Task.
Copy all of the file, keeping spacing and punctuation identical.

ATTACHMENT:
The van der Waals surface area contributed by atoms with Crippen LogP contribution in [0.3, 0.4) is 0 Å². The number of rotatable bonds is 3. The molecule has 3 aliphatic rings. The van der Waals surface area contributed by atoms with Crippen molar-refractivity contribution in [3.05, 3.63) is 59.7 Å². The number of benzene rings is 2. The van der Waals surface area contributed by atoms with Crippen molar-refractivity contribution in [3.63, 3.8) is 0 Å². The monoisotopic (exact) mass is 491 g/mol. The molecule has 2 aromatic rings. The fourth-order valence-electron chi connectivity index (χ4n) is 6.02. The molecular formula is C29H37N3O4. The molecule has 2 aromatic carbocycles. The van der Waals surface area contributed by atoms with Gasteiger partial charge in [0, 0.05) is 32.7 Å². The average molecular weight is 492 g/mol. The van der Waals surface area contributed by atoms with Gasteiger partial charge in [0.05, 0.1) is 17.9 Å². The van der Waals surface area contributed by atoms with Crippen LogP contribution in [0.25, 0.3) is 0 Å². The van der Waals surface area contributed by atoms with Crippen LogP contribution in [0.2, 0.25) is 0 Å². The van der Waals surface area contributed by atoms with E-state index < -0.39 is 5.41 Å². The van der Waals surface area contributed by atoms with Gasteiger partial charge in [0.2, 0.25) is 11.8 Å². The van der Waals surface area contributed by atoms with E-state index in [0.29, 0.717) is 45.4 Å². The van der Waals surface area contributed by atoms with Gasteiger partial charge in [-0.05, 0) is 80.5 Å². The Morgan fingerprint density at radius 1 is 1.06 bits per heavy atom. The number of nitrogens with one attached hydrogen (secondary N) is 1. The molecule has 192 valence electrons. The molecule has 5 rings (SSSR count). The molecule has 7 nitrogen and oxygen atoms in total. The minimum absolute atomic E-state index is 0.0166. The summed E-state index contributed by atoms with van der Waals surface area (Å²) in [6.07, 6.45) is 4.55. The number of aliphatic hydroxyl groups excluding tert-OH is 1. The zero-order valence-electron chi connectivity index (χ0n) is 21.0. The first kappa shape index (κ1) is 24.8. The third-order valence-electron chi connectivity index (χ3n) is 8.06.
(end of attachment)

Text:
The van der Waals surface area contributed by atoms with Crippen LogP contribution in [0.3, 0.4) is 0 Å². The number of rotatable bonds is 3. The molecule has 3 aliphatic rings. The van der Waals surface area contributed by atoms with Crippen molar-refractivity contribution in [3.05, 3.63) is 59.7 Å². The number of benzene rings is 2. The van der Waals surface area contributed by atoms with Crippen molar-refractivity contribution in [3.63, 3.8) is 0 Å². The monoisotopic (exact) mass is 491 g/mol. The molecule has 2 aromatic rings. The fourth-order valence-electron chi connectivity index (χ4n) is 6.02. The molecular formula is C29H37N3O4. The molecule has 2 aromatic carbocycles. The van der Waals surface area contributed by atoms with Gasteiger partial charge in [0, 0.05) is 32.7 Å². The average molecular weight is 492 g/mol. The van der Waals surface area contributed by atoms with Gasteiger partial charge in [0.05, 0.1) is 17.9 Å². The van der Waals surface area contributed by atoms with Crippen LogP contribution in [0.25, 0.3) is 0 Å². The van der Waals surface area contributed by atoms with Crippen LogP contribution in [0.2, 0.25) is 0 Å². The van der Waals surface area contributed by atoms with E-state index < -0.39 is 5.41 Å². The van der Waals surface area contributed by atoms with Gasteiger partial charge in [0.2, 0.25) is 11.8 Å². The van der Waals surface area contributed by atoms with E-state index in [0.29, 0.717) is 45.4 Å². The van der Waals surface area contributed by atoms with Gasteiger partial charge in [-0.05, 0) is 80.5 Å². The Morgan fingerprint density at radius 1 is 1.06 bits per heavy atom. The number of nitrogens with one attached hydrogen (secondary N) is 1. The molecule has 192 valence electrons. The molecule has 5 rings (SSSR count). The molecule has 7 nitrogen and oxygen atoms in total. The minimum absolute atomic E-state index is 0.0166. The summed E-state index contributed by atoms with van der Waals surface area (Å²) in [6.07, 6.45) is 4.55. The number of aliphatic hydroxyl groups excluding tert-OH is 1. The zero-order valence-electron chi connectivity index (χ0n) is 21.0. The first kappa shape index (κ1) is 24.8. The third-order valence-electron chi connectivity index (χ3n) is 8.06.